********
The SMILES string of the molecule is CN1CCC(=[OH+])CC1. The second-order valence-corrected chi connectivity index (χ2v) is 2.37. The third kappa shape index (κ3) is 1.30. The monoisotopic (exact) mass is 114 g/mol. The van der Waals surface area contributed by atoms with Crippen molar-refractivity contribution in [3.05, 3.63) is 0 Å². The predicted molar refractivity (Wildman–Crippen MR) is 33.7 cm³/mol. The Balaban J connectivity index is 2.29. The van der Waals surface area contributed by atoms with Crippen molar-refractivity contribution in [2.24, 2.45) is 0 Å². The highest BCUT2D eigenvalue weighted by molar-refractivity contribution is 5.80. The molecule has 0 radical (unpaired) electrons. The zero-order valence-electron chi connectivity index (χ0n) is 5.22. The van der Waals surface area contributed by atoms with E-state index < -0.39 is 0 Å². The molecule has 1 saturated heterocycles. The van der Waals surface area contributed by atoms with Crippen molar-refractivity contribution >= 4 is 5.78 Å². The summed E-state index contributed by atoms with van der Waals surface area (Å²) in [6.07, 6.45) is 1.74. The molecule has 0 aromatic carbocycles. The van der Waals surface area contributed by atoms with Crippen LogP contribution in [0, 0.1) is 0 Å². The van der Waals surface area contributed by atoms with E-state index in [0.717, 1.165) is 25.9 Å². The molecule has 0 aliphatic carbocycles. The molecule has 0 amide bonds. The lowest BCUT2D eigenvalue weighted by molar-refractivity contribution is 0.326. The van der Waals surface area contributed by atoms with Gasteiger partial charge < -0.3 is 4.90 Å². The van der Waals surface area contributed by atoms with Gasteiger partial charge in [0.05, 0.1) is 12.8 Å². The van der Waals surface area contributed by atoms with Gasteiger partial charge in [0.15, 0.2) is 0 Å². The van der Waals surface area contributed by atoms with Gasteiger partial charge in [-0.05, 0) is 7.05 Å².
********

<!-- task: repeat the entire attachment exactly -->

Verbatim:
The SMILES string of the molecule is CN1CCC(=[OH+])CC1. The second-order valence-corrected chi connectivity index (χ2v) is 2.37. The third kappa shape index (κ3) is 1.30. The monoisotopic (exact) mass is 114 g/mol. The van der Waals surface area contributed by atoms with Crippen molar-refractivity contribution in [3.05, 3.63) is 0 Å². The predicted molar refractivity (Wildman–Crippen MR) is 33.7 cm³/mol. The Balaban J connectivity index is 2.29. The van der Waals surface area contributed by atoms with Crippen molar-refractivity contribution in [2.24, 2.45) is 0 Å². The highest BCUT2D eigenvalue weighted by molar-refractivity contribution is 5.80. The molecule has 0 radical (unpaired) electrons. The zero-order valence-electron chi connectivity index (χ0n) is 5.22. The van der Waals surface area contributed by atoms with E-state index < -0.39 is 0 Å². The molecule has 1 saturated heterocycles. The van der Waals surface area contributed by atoms with Crippen molar-refractivity contribution >= 4 is 5.78 Å². The summed E-state index contributed by atoms with van der Waals surface area (Å²) in [6.07, 6.45) is 1.74. The molecule has 0 aromatic carbocycles. The van der Waals surface area contributed by atoms with Crippen LogP contribution in [0, 0.1) is 0 Å². The van der Waals surface area contributed by atoms with E-state index in [0.717, 1.165) is 25.9 Å². The molecule has 0 aliphatic carbocycles. The molecule has 0 amide bonds. The lowest BCUT2D eigenvalue weighted by molar-refractivity contribution is 0.326. The van der Waals surface area contributed by atoms with Gasteiger partial charge < -0.3 is 4.90 Å². The van der Waals surface area contributed by atoms with Gasteiger partial charge in [0.05, 0.1) is 12.8 Å². The van der Waals surface area contributed by atoms with Gasteiger partial charge in [0.15, 0.2) is 0 Å². The van der Waals surface area contributed by atoms with Gasteiger partial charge in [-0.05, 0) is 7.05 Å².